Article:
He ran faster.
Someone grasped his arms, swinging him to a halt.
“You’re going the wrong way! You need to get out of here!”
Gaelic, but the accent was odd. Dimly, through the smoke, he saw a stranger standing before him, his face shrouded by a hood.
“I’m going to my family!”
“They’re gone. You need to turn around and head back to Inbhir Nis.”
“What do you mean, they’re gone?”
They must’ve moved away from the fire. He pushed forward. He’d be able to help.
The stranger stopped him again.
“You’re the farmer, aren’t you? The Norseman they call ‘Ox’?”
“I’m sorry, friend. Your family is gone. Your entire village was wiped out.”
“Explain yourself!” Lachlann roared, his heart suddenly pounding in his ears.
“They’re all dead. The plague… It took your whole village in less than a week. They’ve been burning everything – bodies, houses, clothing, bedding. There’s nothing left.”
Lachlann began to run.
“Turn around!” the stranger shouted after him. “A Dhaimh, sàbhail thu fhèin!”
He ran as fast as he could, the fetid smoke filling his nostrils, burning his eyes and throat. He rushed through the village without pause, not slowing until he reached his longhouse. He stopped then, gasping, his heart beating in his ears. The thatch roof was gone, the stone blackened with soot.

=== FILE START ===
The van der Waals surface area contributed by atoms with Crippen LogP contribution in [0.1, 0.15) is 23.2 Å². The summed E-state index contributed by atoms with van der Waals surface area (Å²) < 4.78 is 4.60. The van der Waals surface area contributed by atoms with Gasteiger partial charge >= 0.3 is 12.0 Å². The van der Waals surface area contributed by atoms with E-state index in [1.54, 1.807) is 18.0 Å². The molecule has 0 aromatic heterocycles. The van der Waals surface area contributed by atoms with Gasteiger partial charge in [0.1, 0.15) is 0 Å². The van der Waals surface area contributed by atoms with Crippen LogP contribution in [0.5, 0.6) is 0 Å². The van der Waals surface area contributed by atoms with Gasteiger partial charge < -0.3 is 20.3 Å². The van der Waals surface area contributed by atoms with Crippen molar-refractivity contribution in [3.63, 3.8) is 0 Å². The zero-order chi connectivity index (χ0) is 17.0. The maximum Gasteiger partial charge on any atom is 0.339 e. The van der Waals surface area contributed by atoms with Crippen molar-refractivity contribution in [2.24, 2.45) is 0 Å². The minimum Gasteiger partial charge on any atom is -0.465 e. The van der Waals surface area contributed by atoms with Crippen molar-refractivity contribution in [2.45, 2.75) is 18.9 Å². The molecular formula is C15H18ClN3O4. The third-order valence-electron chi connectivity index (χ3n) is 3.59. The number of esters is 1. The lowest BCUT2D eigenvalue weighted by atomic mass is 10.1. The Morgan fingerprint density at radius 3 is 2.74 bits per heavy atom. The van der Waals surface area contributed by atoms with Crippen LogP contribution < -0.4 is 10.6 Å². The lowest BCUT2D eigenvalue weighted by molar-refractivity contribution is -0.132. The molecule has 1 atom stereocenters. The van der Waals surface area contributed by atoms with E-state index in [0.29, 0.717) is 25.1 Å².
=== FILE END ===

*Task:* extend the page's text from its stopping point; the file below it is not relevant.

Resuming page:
“Allasan! Iain!” Racing inside, he found only ashes. He stared. Ashes. Their iron kettle nestled on the floor of the hearth, blackened, smoldering. On shaking legs, he walked the short length of the house. Not a sign, not a hint. Where were they?
They had to be all right. Just a week ago, Allasan had been cooking, weaving, arguing. Iain had been playing, laughing. They couldn’t be… They must have fled.
He stumbled back out. Black smoke whirled around him like fingers of death.
Gasping, he ran to his parents’ home. The stone structure still stood, blackened, roofless. Heat seemed to radiate from within. He stared at it, unable to move as dark flakes fell around him. Ashes!
The house built by his grandfather’s grandfather, the oldest and largest in their village, the home he’d grown up in, was reduced to a blackened pile of stones. A shuffling sound caught his attention. His heart leapt.
A hen fluttered from behind the house.
Lachlann turned away, tears burning down his cheeks as dread clamped coldly around his heart.